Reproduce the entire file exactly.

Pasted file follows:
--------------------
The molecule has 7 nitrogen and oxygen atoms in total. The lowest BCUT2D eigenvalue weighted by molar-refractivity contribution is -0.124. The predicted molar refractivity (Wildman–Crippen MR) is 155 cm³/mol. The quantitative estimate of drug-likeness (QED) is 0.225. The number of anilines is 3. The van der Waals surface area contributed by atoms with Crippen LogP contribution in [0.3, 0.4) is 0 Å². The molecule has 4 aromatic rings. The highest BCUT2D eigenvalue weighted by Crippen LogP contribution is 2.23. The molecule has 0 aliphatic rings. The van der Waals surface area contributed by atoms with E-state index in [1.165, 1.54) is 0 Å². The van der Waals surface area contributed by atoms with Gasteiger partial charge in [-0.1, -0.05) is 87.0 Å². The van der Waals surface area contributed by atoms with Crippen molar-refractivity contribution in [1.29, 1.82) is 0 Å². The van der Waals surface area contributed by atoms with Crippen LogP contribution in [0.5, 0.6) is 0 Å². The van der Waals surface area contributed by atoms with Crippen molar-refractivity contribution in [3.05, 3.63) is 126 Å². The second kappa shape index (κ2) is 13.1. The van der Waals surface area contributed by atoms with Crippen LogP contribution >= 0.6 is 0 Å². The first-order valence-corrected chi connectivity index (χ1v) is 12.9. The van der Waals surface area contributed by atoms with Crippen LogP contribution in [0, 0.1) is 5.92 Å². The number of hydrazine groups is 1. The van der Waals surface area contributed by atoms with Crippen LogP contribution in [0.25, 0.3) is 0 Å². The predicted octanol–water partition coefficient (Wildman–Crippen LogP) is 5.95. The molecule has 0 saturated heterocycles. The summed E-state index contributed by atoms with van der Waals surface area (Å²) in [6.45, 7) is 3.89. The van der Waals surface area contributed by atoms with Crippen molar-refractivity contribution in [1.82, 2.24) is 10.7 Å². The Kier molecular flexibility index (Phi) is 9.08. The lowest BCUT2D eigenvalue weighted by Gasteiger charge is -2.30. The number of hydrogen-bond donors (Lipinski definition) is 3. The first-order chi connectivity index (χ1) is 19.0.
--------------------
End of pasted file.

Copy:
The molecule has 7 nitrogen and oxygen atoms in total. The lowest BCUT2D eigenvalue weighted by molar-refractivity contribution is -0.124. The predicted molar refractivity (Wildman–Crippen MR) is 155 cm³/mol. The quantitative estimate of drug-likeness (QED) is 0.225. The number of anilines is 3. The van der Waals surface area contributed by atoms with Crippen LogP contribution in [0.3, 0.4) is 0 Å². The molecule has 4 aromatic rings. The highest BCUT2D eigenvalue weighted by Crippen LogP contribution is 2.23. The molecule has 0 aliphatic rings. The van der Waals surface area contributed by atoms with E-state index in [1.165, 1.54) is 0 Å². The van der Waals surface area contributed by atoms with Gasteiger partial charge in [-0.1, -0.05) is 87.0 Å². The van der Waals surface area contributed by atoms with Crippen molar-refractivity contribution in [1.29, 1.82) is 0 Å². The van der Waals surface area contributed by atoms with Crippen LogP contribution in [0.5, 0.6) is 0 Å². The van der Waals surface area contributed by atoms with Crippen molar-refractivity contribution in [3.05, 3.63) is 126 Å². The second kappa shape index (κ2) is 13.1. The van der Waals surface area contributed by atoms with Crippen LogP contribution >= 0.6 is 0 Å². The first-order valence-corrected chi connectivity index (χ1v) is 12.9. The van der Waals surface area contributed by atoms with Crippen LogP contribution in [0, 0.1) is 5.92 Å². The number of hydrazine groups is 1. The van der Waals surface area contributed by atoms with Crippen LogP contribution in [0.25, 0.3) is 0 Å². The predicted octanol–water partition coefficient (Wildman–Crippen LogP) is 5.95. The molecule has 0 saturated heterocycles. The summed E-state index contributed by atoms with van der Waals surface area (Å²) in [6.45, 7) is 3.89. The van der Waals surface area contributed by atoms with Crippen molar-refractivity contribution in [1.82, 2.24) is 10.7 Å². The Kier molecular flexibility index (Phi) is 9.08. The lowest BCUT2D eigenvalue weighted by Gasteiger charge is -2.30. The number of hydrogen-bond donors (Lipinski definition) is 3. The first-order chi connectivity index (χ1) is 19.0.